Architectural education varies widely across the world in terms of focus, emphasis and outlook, but one thing nearly all architecture programs have in common is their format. Universal to the experience of architecture school is a dependence on individually oriented, open-ended design studios at the core of every student’s education. The studio format plays an outsize role in architectural education, but the primacy of this format may be detrimental to the public that architects ultimately design for by encouraging a reliance on intuitive claims over evidence-based results.
A sensible correction to this circumstance should be to reduce the dominance of design studios in architectural education, making them part of a more balanced whole, as opposed to occupying the central position they do today.
The supremacy of design studios in architectural education is worth questioning, especially in the earliest stages of schooling, when students likely know very little about buildings but are asked to design them anyway. While learning by doing is an especially effective social teaching method among students who will eventually become colleagues, this knowledge gap can breed a culture that favors individual expression over pragmatic solutions, eventually leading to a detrimental divide between the people who design buildings and the people who use them.
In those early stages, design studios tend to begin with abstract modeling and drawing exercises before moving on to the design of theoretical buildings. While these initial exercises are indispensable to an architect’s early education, foregrounding them at the expense of more practical, building-oriented topics seems unreasonable at a point when many students don’t even know what’s inside the walls of their own homes. As these students will necessarily compete with each other, the risk is that — facing a lack of any real building knowledge — whimsical flourish becomes their cultural currency when designing.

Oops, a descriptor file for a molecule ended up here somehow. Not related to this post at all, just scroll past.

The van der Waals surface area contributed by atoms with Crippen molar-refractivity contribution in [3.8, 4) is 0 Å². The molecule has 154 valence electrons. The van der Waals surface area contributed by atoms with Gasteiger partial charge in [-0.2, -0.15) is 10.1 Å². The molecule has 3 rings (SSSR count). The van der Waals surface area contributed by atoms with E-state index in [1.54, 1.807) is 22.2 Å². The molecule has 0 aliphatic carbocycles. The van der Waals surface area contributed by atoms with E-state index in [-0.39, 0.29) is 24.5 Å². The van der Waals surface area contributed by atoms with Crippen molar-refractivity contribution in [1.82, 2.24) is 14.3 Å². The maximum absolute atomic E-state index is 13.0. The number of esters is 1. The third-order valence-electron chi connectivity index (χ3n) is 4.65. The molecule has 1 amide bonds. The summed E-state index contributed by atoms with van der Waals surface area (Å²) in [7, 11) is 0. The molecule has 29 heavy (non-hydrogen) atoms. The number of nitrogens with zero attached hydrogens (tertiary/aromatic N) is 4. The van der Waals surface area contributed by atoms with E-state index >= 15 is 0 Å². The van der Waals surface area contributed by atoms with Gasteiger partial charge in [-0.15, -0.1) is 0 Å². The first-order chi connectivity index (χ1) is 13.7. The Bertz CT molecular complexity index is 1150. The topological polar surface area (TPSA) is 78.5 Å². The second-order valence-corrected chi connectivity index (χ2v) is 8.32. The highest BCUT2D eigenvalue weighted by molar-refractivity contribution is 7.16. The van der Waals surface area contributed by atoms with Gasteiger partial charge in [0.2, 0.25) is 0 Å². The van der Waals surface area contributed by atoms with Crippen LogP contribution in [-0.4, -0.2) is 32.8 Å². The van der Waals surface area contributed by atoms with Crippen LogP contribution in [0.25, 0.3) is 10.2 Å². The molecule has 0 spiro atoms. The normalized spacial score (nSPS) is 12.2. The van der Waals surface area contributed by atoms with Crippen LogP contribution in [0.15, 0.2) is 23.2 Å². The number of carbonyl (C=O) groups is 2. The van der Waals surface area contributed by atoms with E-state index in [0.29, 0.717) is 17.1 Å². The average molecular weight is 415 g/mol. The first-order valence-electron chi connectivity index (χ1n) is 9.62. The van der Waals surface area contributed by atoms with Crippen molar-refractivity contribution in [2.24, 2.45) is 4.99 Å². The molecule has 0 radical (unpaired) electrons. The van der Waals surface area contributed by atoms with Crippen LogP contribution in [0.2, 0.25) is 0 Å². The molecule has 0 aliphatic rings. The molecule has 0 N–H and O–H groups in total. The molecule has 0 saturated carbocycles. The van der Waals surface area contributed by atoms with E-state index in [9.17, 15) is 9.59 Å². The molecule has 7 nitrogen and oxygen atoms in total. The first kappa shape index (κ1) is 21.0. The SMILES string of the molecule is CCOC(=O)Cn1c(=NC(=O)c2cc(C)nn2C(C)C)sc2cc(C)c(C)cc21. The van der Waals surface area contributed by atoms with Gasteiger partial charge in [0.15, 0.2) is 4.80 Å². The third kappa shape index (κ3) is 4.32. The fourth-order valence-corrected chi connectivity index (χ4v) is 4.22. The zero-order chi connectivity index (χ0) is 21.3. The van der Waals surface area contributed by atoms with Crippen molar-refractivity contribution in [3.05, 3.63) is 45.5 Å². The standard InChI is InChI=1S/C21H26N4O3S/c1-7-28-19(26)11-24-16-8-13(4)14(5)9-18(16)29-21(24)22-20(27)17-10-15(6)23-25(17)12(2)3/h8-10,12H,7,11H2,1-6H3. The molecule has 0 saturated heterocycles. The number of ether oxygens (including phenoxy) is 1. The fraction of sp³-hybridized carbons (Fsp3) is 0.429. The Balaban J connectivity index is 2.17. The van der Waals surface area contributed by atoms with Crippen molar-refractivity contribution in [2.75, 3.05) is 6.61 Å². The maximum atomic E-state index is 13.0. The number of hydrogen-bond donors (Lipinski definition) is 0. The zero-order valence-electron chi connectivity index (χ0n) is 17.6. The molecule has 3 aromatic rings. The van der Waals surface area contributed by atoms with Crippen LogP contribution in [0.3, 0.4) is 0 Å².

This circumstance doesn’t last forever, of course. Student architects eventually become practicing architects, fully versed in the technical, theoretical and practical context of their creations. But first impressions are powerful. Forced to outdo one another before fully understanding what they’re tasked to create, the consistent reliance on design studios over any other type of learning risks engendering a lifelong desire in students to value intrinsic judgment over empirical reasoning. Such a preference may be the central problem in a system decried by Steven Bingler and Martin C. Pedersen, who, in a 2014 op-ed in the New York Times, wrote: “We’ve taught generations of architects to speak out as artists, but we haven’t taught them how to listen.”
The root of this problem, it seems, may lay in the argument-based method of the current studio system: students create a project and argue why they believe it works, then professors argue why they believe it doesn’t. This type of discourse has value in making subjective claims stronger, and certainly has a place in architecture, but it’s quickly losing its effectiveness as the primary method of teaching the discipline.